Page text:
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KWS Director urges communities living along Kerio valley to protect wildlife

Date Published: 29 Oct, 2012
KWS Director urges communities living along Kerio valley to protect wildlife

KWS Director William Kiprono unveils a plague at Chechan Primary School in commemoration of the commissioning of a classroom block constructed through the KWS community fund on Friday (October 26, 2012). Looking on is area MP Hon. Jebii Kilimo.

Kenya Wildlife Service (KWS) Director William Kiprono has urged communities living along Kerio Valley to conserve wildlife and position themselves to benefit from tourism in the region.

He was speaking on Friday (October 26, 2012) while commissioning three school projects in Baringo-Koibatek and Keiyo-Marakwet counties constructed through the KWS community fund dispensed in the past year on Friday. The commissioning ceremony was held in each of the three schools.

Kiprono noted that the large numbers and diverse wildlife population hitherto witnessed in the area has dwindled and required concerted efforts to grow their population and enhance security from poaching threats.  

“This area was alive with elephants and rhinos not long time ago. We must get the numbers back even through restocking designated conservancies to supplement our efforts to secure Rimoi National Reserve,” he said.

He further encouraged communities to partner with KWS in conserving wildlife by establishing conservancies in areas traditionally set aside as wildlife corridors and dispersal areas. He assured them that KWS will ensure communities have capacity for sustainable wildlife management and they will reap economic benefits through its enterprise development strategy.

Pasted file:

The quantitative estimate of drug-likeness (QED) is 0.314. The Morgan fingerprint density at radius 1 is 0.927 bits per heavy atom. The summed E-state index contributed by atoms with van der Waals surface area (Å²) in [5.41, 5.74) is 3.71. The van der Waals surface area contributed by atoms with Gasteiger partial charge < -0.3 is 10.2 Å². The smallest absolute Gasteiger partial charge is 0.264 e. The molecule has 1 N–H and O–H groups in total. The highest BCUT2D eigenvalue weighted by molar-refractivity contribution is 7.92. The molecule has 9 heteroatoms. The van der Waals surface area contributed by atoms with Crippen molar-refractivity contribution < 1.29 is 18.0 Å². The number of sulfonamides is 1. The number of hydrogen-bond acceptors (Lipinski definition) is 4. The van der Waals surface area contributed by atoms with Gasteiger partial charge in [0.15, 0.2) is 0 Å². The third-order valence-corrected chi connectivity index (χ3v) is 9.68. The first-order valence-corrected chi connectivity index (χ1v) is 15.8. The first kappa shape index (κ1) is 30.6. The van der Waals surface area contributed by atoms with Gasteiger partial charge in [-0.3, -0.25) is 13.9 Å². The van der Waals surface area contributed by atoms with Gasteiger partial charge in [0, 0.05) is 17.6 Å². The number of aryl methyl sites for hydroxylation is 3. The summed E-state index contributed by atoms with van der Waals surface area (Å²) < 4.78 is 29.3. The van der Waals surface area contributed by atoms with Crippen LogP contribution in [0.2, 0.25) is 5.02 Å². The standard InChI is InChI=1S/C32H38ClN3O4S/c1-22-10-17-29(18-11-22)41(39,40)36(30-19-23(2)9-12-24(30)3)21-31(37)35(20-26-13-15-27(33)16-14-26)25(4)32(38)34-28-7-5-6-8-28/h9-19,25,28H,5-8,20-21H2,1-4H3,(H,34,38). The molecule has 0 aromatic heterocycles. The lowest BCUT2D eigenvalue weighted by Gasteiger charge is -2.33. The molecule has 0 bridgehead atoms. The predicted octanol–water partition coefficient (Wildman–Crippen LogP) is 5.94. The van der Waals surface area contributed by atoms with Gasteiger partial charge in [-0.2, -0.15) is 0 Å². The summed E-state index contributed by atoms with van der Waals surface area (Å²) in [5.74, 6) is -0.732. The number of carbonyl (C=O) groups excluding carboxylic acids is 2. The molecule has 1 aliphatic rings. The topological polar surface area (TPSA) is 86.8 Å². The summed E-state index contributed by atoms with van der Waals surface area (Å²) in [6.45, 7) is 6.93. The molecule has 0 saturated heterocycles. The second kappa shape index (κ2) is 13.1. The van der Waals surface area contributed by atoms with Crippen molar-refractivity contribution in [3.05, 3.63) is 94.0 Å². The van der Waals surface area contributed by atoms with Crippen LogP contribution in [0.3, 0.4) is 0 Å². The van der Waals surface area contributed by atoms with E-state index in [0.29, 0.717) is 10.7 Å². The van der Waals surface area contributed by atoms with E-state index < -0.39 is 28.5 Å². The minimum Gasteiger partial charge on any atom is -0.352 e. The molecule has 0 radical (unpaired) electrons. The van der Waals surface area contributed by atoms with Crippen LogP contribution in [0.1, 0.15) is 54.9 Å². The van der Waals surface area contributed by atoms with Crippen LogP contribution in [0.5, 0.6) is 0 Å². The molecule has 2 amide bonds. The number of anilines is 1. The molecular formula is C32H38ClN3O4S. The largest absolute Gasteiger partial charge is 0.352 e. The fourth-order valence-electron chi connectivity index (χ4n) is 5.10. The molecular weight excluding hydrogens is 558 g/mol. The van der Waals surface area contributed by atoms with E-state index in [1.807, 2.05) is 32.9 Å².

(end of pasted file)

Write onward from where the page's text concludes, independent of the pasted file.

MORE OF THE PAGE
He noted that KWS is investing in providing school amenities to guarantee students a bright future. He observed that the model classrooms will put beneficiary students at par with those learning in developed schools elsewhere.

Marakwet East MP Hon. Jebii Kilimo, who accompanied the director, noted that the communities in the area will set aside land for wildlife conservation in the area and partner with KWS to ensure their security. She noted that the communities are witnessing the benefits of wildlife conservation demonstrated by the construction of the classrooms block.

“We can only reap more by partnering to secure wildlife in this County. The benefits are there for us to see,” she said.

The Sh13 million projects consists of  two fully furnished modern classrooms and ablution blocks each at Koitilial High in Marakwet West and Chechan Primary in Marakwet East Constituencies. It also consists of a two fully furnished classrooms at Chemura in Baringo North along Kerio Valley. The classrooms will sit 340 students in total.

Besides construction and upgrading of school infrastructure, KWS has dispensed Ksh.150 million across the country in the past year to fund community initiatives towards provision of water, health facilities and training of community rangers from various community conservancies across the country.

The director was accompanied by Senior KWS officers, area District Commissioner, County Director of Education and local leaders.

 

 

 

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